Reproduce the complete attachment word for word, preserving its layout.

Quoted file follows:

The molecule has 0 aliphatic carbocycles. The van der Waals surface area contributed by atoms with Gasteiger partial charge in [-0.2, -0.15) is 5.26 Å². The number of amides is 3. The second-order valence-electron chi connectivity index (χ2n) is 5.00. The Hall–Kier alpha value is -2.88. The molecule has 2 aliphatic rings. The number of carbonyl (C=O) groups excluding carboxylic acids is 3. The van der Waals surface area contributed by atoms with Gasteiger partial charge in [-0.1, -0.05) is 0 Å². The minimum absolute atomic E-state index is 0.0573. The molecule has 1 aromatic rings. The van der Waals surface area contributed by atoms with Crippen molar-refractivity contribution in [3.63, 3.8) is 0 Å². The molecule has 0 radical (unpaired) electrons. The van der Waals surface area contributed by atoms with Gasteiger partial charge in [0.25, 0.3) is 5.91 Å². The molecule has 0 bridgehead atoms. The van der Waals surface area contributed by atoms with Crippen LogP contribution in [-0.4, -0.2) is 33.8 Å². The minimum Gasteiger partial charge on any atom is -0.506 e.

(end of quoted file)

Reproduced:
The molecule has 0 aliphatic carbocycles. The van der Waals surface area contributed by atoms with Gasteiger partial charge in [-0.2, -0.15) is 5.26 Å². The number of amides is 3. The second-order valence-electron chi connectivity index (χ2n) is 5.00. The Hall–Kier alpha value is -2.88. The molecule has 2 aliphatic rings. The number of carbonyl (C=O) groups excluding carboxylic acids is 3. The van der Waals surface area contributed by atoms with Gasteiger partial charge in [-0.1, -0.05) is 0 Å². The minimum absolute atomic E-state index is 0.0573. The molecule has 1 aromatic rings. The van der Waals surface area contributed by atoms with Crippen molar-refractivity contribution in [3.63, 3.8) is 0 Å². The molecule has 0 radical (unpaired) electrons. The van der Waals surface area contributed by atoms with Gasteiger partial charge in [0.25, 0.3) is 5.91 Å². The molecule has 0 bridgehead atoms. The van der Waals surface area contributed by atoms with Crippen LogP contribution in [-0.4, -0.2) is 33.8 Å². The minimum Gasteiger partial charge on any atom is -0.506 e.